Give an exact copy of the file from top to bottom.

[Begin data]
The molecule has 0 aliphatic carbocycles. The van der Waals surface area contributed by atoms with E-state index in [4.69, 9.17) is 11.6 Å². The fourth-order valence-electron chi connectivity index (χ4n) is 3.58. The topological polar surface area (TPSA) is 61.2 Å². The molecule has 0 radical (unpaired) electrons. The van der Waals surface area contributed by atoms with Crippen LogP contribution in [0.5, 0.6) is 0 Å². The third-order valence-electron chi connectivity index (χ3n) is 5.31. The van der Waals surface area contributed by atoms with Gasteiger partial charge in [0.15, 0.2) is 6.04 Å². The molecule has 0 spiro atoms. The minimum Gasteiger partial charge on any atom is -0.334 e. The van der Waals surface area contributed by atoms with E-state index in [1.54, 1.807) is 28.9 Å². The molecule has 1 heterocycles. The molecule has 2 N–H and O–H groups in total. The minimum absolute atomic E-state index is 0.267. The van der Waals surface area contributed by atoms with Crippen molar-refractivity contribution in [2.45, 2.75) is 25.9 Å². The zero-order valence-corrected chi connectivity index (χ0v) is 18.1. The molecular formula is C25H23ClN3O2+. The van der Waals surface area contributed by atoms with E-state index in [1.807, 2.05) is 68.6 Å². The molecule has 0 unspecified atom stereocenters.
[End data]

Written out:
The molecule has 0 aliphatic carbocycles. The van der Waals surface area contributed by atoms with E-state index in [4.69, 9.17) is 11.6 Å². The fourth-order valence-electron chi connectivity index (χ4n) is 3.58. The topological polar surface area (TPSA) is 61.2 Å². The molecule has 0 radical (unpaired) electrons. The van der Waals surface area contributed by atoms with Crippen LogP contribution in [0.5, 0.6) is 0 Å². The third-order valence-electron chi connectivity index (χ3n) is 5.31. The van der Waals surface area contributed by atoms with Gasteiger partial charge in [0.15, 0.2) is 6.04 Å². The molecule has 0 spiro atoms. The minimum Gasteiger partial charge on any atom is -0.334 e. The van der Waals surface area contributed by atoms with E-state index in [1.54, 1.807) is 28.9 Å². The molecule has 1 heterocycles. The molecule has 2 N–H and O–H groups in total. The minimum absolute atomic E-state index is 0.267. The van der Waals surface area contributed by atoms with Crippen molar-refractivity contribution in [2.45, 2.75) is 25.9 Å². The zero-order valence-corrected chi connectivity index (χ0v) is 18.1. The molecular formula is C25H23ClN3O2+. The van der Waals surface area contributed by atoms with E-state index in [1.807, 2.05) is 68.6 Å². The molecule has 0 unspecified atom stereocenters.